Poem for George – who loves trains!

georgetrain1From a Railway Carriage
Stevenson, Robert Louis (1850–1894).
A Child’s Garden of Verses and Underwoods 1913.

FASTER than fairies, faster than witches,
Bridges and houses, hedges and ditches;
And charging along like troops in a battle,
All through the meadows the horses and cattle:
All of the sights of the hill and the plain
Fly as thick as driving rain;
And ever again, in the wink of an eye,
Painted stations whistle by.

Here is a child who clambers and scrambles,
All by himself and gathering brambles;
Here is a tramp who stands and gazes;
And there is the green for stringing the daisies!
Here is a cart run away in the road
Lumping along with man and load;
And here is a mill and there is a river
Each a glimpse and gone for ever!

3 thoughts on “Poem for George – who loves trains!”

  1. Vivster, I love this poem. My father read it to me as a child and I brought my 2 sons and 3 grandsons up on it. You can just see the pictures as you read the words. Somewhere, I have a picture that my eldest son (now 54) drew of what he saw in the poem when he was about 7.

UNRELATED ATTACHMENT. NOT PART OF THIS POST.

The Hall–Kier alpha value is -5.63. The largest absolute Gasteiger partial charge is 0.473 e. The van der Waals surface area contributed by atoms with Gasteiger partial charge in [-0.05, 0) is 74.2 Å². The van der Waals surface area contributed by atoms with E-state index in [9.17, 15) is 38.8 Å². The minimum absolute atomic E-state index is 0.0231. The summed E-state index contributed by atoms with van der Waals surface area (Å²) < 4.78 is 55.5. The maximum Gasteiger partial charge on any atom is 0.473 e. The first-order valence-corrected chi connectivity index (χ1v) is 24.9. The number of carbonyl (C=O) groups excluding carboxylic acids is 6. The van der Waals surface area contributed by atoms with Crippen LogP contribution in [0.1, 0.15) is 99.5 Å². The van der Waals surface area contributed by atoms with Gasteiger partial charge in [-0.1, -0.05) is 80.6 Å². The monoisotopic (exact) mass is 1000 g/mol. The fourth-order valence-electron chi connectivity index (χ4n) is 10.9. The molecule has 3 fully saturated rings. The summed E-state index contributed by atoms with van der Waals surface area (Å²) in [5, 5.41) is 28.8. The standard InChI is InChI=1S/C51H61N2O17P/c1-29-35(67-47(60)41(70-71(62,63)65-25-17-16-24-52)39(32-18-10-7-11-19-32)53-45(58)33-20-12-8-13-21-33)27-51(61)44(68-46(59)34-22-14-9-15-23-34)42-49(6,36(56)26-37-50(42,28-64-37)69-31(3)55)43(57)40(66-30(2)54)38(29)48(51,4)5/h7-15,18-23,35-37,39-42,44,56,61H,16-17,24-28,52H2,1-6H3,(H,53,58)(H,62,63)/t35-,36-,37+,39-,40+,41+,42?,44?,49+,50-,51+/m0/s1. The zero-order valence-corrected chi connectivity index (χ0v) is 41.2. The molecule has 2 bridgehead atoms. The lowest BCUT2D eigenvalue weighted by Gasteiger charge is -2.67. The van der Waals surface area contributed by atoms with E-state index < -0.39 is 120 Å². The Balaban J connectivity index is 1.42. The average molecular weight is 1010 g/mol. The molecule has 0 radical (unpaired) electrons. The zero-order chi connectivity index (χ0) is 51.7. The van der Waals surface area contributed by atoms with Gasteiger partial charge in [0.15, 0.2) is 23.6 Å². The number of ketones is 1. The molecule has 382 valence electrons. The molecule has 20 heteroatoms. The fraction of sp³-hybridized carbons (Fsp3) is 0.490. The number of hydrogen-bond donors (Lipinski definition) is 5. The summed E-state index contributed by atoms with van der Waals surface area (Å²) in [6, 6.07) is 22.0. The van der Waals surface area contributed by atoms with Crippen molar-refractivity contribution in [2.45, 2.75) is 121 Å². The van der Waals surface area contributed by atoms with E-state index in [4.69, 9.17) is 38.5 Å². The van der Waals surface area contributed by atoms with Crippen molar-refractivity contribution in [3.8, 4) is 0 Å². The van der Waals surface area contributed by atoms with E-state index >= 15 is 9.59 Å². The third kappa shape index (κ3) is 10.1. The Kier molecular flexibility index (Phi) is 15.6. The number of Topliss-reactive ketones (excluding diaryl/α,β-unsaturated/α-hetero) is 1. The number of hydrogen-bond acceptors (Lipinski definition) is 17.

1. Hi Athalie,
      Thank you for your wonderful comments here. This poem was read to me when I was about that age at school by ‘Mr Cooper’ a wonderful teacher. It had then and still does evoke the strongest images in the mind you can ever imagine. So much so that I not only ‘remembered’ it from then I became, like my father and my partner Richard romantic steam railway enthusiasts. I hope that our son George who is only four, who even now loves trains will appreciate it as much as you and I do. I would love to see your picture by the way. :-) Viv

  2. Another poem about trains that I love from a poet of a similar era that I thought you might also be familiar with/like. :-)

    Poet Edward Thomas 1878–1917

    Yes. I remember Adlestrop—
    The name, because one afternoon
    Of heat the express-train drew up there
    Unwontedly. It was late June.

    The steam hissed. Someone cleared his throat.
    No one left and no one came
    On the bare platform. What I saw
    Was Adlestrop—only the name

    And willows, willow-herb, and grass,
    And meadowsweet, and haycocks dry,
    No whit less still and lonely fair
    Than the high cloudlets in the sky.

    And for that minute a blackbird sang
    Close by, and round him, mistier,
    Farther and farther, all the birds
    Of Oxfordshire and Gloucestershire.

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